SALT LAKE CITY — A 2,200-member atheist organization plans to hold its annual convention in Salt Lake City next spring.
The 40th annual American Atheist National Convention will be held in Salt Lake City April 17-20 at the Hilton Salt Lake Center downtown. It will feature an assortment of speakers, workshops, training sessions and exhibits aimed at educating participants, cultivating a sense of community among like-minded non-believers and “having fun," said Dave Muscato, public relations director of the organization.
Some of that "fun" will come at the expense of members of The Church of Jesus Christ of Latter-day Saints, Muscato said.
“It is our perception that the Mormon Church is interfering with freedom of religion and freedom of speech in Utah by intimidating people,” Muscato said during a telephone interview.
“We’d love to be proven wrong on that, but everything we see and hear about how the Mormon Church controls things in Utah seems to be a prime example of religious oppression,” Muscato said. “They are pushing Mormon values on people. I consider that to be un-American.”
Religious tolerance is one of the core beliefs of The Church of Jesus Christ of Latter-day Saints. Its 11th Article of Faith states: "We claim the privilege of worshiping Almighty God according to the dictates of our own conscience, and allow all men the same privilege, let them worship how, where, or what they may.”
Tolerance and love has also repeatedly been a theme taught by LDS Church President Thomas S. Monson.
“I admonish you to be good citizens of the nations in which you live and good neighbors in your communities, reaching out to those of other faiths as well as to our own. May we be tolerant of, as well as kind and loving to, those who do not share our beliefs and our standards. The Savior brought to this earth a message of love and goodwill to all men and women. May we ever follow his example,” President Monson said in the April 2013 general conference.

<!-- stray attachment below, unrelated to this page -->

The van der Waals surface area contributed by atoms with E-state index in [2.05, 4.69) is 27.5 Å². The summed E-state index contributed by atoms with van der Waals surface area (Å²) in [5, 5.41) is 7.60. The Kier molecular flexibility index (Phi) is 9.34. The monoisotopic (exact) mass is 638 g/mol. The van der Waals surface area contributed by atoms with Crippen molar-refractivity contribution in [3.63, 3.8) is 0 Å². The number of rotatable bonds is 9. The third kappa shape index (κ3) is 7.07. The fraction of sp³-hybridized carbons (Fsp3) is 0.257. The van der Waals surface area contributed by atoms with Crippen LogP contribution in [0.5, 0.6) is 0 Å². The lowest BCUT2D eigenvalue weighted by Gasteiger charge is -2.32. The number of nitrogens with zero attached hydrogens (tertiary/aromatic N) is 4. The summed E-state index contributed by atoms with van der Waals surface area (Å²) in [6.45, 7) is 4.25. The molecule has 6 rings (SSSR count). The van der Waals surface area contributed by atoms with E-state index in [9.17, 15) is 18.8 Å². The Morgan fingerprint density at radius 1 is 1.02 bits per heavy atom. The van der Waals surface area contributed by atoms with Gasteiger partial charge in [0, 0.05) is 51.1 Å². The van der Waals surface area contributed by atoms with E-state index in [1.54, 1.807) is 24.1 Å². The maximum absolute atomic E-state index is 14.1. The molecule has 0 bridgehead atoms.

“May we show increased kindness toward one another, and may we ever be found doing the work of the Lord,” he said in the October 2013 general conference.
The most recent PewResearch Religious Landscape Survey indicates that 16 percent of Utahns identify themselves as religiously "unaffiliated," the second highest number in the survey after Mormonism's 58 percent.
Muscato suggested that many of those "unaffiliated" respondents are atheists, but they are afraid to admit it because of church, family and community pressures.
“We want to show them that there is this atheist community that they can be part of,” he said of the conference, which he expects to draw some 1,000 participants. “We want them to feel they can positively identify as an atheist if that’s what they are.”
Muscato said the organization recently tried to begin speaking out by purchasing billboards to advertise the convention, but local billboard companies chose to not provide billboard space.
One of the billboard companies, YESCO, released a statement that said, in part:
“We believe that our medium is an effective outlet for free speech,” said YESCO officials in a prepared statement. “However, we balance that with a strong commitment to adhere to community standards and to ensure that the messages we advertise are not offensive towards any business, group or individual."
A Denver-based company that has billboard availability in Utah eventually agreed to sell advertising space to American Atheists in late December.